On the 19th February 2014 the Scottish Parliament passed the Children and Young People (Scotland) Bill with 103 MSPs voting for it and with 15 abstentions. The aim of the Bill is to “transform” services. There are increased provisions for free childcare with three, four and vulnerable two- year- olds getting around 16 hours free care per week as from August 2014. The Bill also encompasses free school meals to all children in the first three years of primary school as from January 2015. Further the Bill lays out a plan to help young people in care, meaning that teenagers in residential, foster or kinship care would have the right to continue to be looked after until the age of 21. The appointment of a “guardian” for every child in Scotland also forms part of the Bill. This proposal is to nominate specific named persons from the NHS and councils to monitor every young person’s well-being from birth to eighteen.
Although the Bill has been passed it has not been without opposition. The Faculty of Advocates previously issued advice to the Scottish Government when the Bill was going through the consultation stage ,saying that they believed the Government was going too far with the new Children and Young People (Scotland) Bill. The plan that there should be an individual appointed (known as a “named person”) who is there to look out for all children generally, as opposed to only those who would appear to need looking out for, has come under criticism that it interferes with family life and could be in conflict with the European Convention on Human Rights.
In terms of the Children Scotland Act 1995, section 1(1) a child’s parents are the persons principally responsible for carrying out the functions mentioned in clause 19 of the new Bill, which include safeguarding and promoting a child’s health development and welfare and with offering direction and guidance. In the first instance it is the responsibility of a parent to seek assistance if this is required by their child. The Faculty of Advocates therefore argued that this part of the Bill could possibly dilute the legal role of parents, whether or not there is any difficulty in the way that parents are fulfilling their statutory responsibilities. It would appear to undermine family autonomy and therefore potentially result in interference with private and family life in a way that could violate article 8 of the European Convention on Human Rights.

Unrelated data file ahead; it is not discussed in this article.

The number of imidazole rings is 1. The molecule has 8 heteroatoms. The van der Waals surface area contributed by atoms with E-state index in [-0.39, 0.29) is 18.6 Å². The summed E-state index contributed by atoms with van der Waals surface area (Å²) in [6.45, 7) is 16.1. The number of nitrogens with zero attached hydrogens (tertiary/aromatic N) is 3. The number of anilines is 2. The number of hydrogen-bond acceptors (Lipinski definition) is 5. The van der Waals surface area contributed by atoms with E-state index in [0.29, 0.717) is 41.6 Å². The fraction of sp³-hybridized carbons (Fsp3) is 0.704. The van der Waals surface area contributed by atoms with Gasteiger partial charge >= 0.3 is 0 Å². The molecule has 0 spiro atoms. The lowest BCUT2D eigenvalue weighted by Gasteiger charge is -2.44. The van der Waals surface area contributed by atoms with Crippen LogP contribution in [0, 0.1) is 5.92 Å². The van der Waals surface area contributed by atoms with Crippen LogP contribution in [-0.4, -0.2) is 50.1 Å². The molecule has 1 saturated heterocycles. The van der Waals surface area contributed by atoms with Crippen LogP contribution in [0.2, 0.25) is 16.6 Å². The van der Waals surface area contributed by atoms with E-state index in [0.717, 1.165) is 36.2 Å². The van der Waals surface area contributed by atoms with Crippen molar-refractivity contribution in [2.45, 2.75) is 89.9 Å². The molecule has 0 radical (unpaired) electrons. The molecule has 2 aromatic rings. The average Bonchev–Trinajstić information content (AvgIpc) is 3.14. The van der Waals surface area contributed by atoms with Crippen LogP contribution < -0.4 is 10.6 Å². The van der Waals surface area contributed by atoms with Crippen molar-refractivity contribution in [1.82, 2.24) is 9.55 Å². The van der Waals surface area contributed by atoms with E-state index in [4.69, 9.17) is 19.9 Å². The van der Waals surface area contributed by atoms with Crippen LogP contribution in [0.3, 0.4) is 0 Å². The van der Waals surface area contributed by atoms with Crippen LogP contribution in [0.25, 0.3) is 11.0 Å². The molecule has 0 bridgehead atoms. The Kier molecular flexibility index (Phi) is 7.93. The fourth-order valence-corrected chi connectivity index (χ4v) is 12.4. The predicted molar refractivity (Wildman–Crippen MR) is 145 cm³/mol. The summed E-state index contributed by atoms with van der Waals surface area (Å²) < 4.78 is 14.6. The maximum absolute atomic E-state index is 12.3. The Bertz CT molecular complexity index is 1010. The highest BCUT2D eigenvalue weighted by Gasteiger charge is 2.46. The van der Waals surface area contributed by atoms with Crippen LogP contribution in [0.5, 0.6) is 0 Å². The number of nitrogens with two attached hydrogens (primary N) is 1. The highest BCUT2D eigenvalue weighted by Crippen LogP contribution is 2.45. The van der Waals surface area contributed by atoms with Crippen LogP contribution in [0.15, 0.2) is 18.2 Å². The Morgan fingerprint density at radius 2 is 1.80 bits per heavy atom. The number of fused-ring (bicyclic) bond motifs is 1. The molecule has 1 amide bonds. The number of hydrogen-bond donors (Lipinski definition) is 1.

At worst the Bill seems to imply that parents are not the people ideally placed to decide what is best for their children and when they may be at risk. Given that the number of parents who abuse or neglect their children is thankfully a minority, it would seem that the Bill is trying to use a sledgehammer to crack a nut. While some may say that parents who have nothing to hide should have nothing to fear, should we be interfering in family life to that extent? Could it just be the thin edge of the wedge that causes even more “Big Brother” legislation? And is it in fact legitimate or could it be in breach of our commitment to the ECHR? The Faculty of Advocates made their concerns clear but the controversial legislation has been voted through in spite of these doubts.